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15 Future Stars Who Appeared on PBS Kids

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Over the decades, children’s public television programming—namely, PBS Kids—has jumpstarted the careers of a number of soon-to-be-famous actors. Here are 15 of them.


At the age of 12, more than a dozen years before winning his first Academy Award, Ben Affleck received his breakout role as C.T. Granville in The Voyage of the Mimi. The series was produced for middle school science classrooms and aired on PBS in 1984. It followed the crew of the Mimi, as they explored the ocean and took a census of humpback whales. Four years later, a second series—The Second Voyage of the Mimi—was produced, with Affleck reprising his role.


Morgan Freeman was a series regular on The Electric Company during its entire run from 1971 to 1977. The future Oscar winner played a number of recurring roles, including Easy Reader, Mel Mounds, and Vincent the Vegetable Vampire.


In 1980, a year after taking on the title role in Broadway’s Annie, Sarah Jessica Parker appeared as the Little Orphan on 3-2-1 Contact. It was her first credited television appearance.


In 1975, future Oscar nominee Michael Keaton worked a number of odd jobs at Pittsburgh’s public television station WQED, including stagehand, stage manager, and eventually background player on Mister Rogers’ Neighborhood. "When you worked at QED, you kind of did everything,” Keaton said during an interview on Live with Kelly and Michael. “So you would work on Fred [Rogers’] crew from time to time … [He] was one of the nicest, authentically good people you've ever met. Really good dude [with] kind of a sneaky, sly great sense of humor.”


Although he began his acting career in the early 1970s, Samuel L. Jackson didn’t gain stardom until the 1990s, after appearing in movies for directors Spike Lee and Quentin Tarantino. During that same time, Jackson appeared on the PBS Kids show Ghostwriter, where he played the father of Jamal (Sheldon Turnipseed) in the series’ first mystery, “Ghost Story.”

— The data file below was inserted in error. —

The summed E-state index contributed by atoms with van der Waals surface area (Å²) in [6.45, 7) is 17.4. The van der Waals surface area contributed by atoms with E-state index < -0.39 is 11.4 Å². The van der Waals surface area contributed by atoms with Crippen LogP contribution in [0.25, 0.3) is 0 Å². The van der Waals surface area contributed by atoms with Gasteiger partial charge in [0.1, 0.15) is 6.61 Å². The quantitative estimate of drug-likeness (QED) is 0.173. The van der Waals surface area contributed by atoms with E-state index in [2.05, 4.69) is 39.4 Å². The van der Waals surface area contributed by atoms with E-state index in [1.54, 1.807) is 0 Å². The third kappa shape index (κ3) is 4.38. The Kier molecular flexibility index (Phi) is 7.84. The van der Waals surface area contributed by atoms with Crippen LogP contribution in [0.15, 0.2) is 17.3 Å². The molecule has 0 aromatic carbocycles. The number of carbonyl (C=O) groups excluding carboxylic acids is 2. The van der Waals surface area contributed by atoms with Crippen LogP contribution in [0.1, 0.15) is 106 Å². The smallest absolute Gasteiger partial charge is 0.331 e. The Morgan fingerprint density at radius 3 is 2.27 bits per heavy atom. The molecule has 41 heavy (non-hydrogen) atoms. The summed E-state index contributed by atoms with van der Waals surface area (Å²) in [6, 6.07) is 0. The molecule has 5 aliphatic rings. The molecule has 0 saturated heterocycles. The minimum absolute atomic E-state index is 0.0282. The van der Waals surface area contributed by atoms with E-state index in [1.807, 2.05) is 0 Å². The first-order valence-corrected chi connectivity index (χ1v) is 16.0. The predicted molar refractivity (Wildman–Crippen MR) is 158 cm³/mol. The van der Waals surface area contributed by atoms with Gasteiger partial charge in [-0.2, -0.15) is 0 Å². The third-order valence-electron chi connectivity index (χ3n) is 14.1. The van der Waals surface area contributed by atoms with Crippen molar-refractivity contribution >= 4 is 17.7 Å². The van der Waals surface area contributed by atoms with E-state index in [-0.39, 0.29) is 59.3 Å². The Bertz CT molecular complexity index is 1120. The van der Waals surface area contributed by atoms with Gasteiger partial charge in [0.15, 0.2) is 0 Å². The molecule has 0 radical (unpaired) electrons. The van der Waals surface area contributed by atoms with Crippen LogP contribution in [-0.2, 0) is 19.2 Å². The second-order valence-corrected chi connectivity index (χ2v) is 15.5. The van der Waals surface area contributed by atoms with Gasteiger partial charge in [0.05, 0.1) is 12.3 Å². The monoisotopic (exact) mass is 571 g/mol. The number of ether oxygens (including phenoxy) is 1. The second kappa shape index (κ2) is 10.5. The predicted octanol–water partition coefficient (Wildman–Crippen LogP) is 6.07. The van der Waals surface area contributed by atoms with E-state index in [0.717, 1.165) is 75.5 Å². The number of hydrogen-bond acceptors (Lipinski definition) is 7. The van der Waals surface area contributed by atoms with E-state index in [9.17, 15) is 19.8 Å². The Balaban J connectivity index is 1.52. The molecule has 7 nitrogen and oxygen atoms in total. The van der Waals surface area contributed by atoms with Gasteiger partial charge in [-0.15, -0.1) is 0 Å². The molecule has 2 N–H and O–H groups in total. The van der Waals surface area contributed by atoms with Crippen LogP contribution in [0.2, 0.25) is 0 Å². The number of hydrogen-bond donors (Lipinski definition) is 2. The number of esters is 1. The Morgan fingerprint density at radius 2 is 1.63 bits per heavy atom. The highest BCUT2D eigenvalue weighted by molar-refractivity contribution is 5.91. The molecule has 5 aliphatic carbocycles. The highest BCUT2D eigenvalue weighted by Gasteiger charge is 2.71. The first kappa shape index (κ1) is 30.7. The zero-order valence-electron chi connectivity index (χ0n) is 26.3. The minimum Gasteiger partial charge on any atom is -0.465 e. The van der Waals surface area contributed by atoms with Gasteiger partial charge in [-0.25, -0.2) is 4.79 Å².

At age 28, future Oscar nominee Stockard Channing made her first credited television appearance as the “Mad Painter's Victim” on Sesame Street in 1972. The Mad Painter was a recurring segment where a painter would draw a number on practically anything in public, namely Channing. She reprises the role in the short segments throughout the 1970s and ‘80s.

7. DEMI LOVATO // BARNEY & FRIENDS (2002-2004)

In 2002, nine-year-old Demi Lovato made her television debut on Barney & Friends, where she played “Angela” during the show’s seventh and eighth seasons. Among Lovato’s co-stars during this time was fellow singer/actress Selena Gomez.


In 2002, the same year that Demi Lovato made her debut, Selena Gomez joined the cast of Barney & Friends as “Gianna.” It was her first professional acting job, and she went on to appear in more than a dozen episodes of the series over the next two years. "I was very shy when I was little,” Gomez told People. “I didn't know what 'camera right' was. I didn't know what blocking was. I learned everything from Barney."


Two years before she began voicing Lisa Simpson on The Simpsons, Yeardley Smith appeared on PBS Kids’ Square One TV. She played a gorilla handler named Jane Rice-Burroughs in four of the first season’s “Mathnet” detective segments.

10. RAÚL JULIÁ // SESAME STREET (1971-1972)

While he was already a rising star on Broadway, Raúl Juliá appeared as Rafael, one of the co-founders of the Fix-It Shop with Luis (Emilio Delgado), on Sesame Street. Juliá had a short stint on the series, only appearing in four episodes throughout season three.


In 1993, at the age of 12, Julia Stiles made her television debut as the computer hacking enthusiast Erica Dansby on Ghostwriter. She appeared in season two's “Who Is Max Mouse?” mystery and season three’s “A Crime of Two Cities.”

12. REG E. CATHEY // SQUARE ONE TV (1987-1992)

Before he starred on HBO’s The Wire or Netflix’s House of Cards, Reg E. Cathey was a series regular on Square One TV. He played a number of roles and characters on the educational math variety show from 1987 to 1992.


In 1985, Ming-Na Wen appeared on Mister Rogers’ Neighborhood as a Royal Trumpeter for King Friday XIII’s court in the Neighborhood of Make-Believe. The role marked her television debut.


During the mid-1980s, Keith David had a recurring role on Mister Rogers’ Neighborhood as Keith the Handyman. However, for one episode, David played a game coin collector who taught children to play video games. 


In 1992, Dulé Hill appeared on Ghostwriter’s first season, in the episode “To Catch a Creep: Part 1.” “My first gig was when I was about 13,” Hill told PopMatters. “I played ‘Basketball Boy’ on the show Ghostwriter. I had about two lines. That’s how I got my SAG card and I did commercials, too.”